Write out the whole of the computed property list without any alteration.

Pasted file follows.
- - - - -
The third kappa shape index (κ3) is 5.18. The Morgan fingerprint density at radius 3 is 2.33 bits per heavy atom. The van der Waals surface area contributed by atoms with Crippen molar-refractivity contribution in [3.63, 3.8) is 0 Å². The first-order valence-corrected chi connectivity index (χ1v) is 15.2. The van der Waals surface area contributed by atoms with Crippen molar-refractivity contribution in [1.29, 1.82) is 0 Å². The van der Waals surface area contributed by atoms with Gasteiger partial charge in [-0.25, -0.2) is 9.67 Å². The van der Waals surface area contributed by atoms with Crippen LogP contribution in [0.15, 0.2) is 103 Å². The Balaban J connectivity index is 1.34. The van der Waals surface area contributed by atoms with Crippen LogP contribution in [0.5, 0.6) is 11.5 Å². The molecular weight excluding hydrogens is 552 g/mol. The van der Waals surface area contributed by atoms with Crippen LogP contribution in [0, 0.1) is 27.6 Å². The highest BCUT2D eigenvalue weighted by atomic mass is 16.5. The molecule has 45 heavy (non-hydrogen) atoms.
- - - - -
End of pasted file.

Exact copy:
The third kappa shape index (κ3) is 5.18. The Morgan fingerprint density at radius 3 is 2.33 bits per heavy atom. The van der Waals surface area contributed by atoms with Crippen molar-refractivity contribution in [3.63, 3.8) is 0 Å². The first-order valence-corrected chi connectivity index (χ1v) is 15.2. The van der Waals surface area contributed by atoms with Crippen molar-refractivity contribution in [1.29, 1.82) is 0 Å². The van der Waals surface area contributed by atoms with Gasteiger partial charge in [-0.25, -0.2) is 9.67 Å². The van der Waals surface area contributed by atoms with Crippen LogP contribution in [0.15, 0.2) is 103 Å². The Balaban J connectivity index is 1.34. The van der Waals surface area contributed by atoms with Crippen LogP contribution in [0.5, 0.6) is 11.5 Å². The molecular weight excluding hydrogens is 552 g/mol. The van der Waals surface area contributed by atoms with Crippen LogP contribution in [0, 0.1) is 27.6 Å². The highest BCUT2D eigenvalue weighted by atomic mass is 16.5. The molecule has 45 heavy (non-hydrogen) atoms.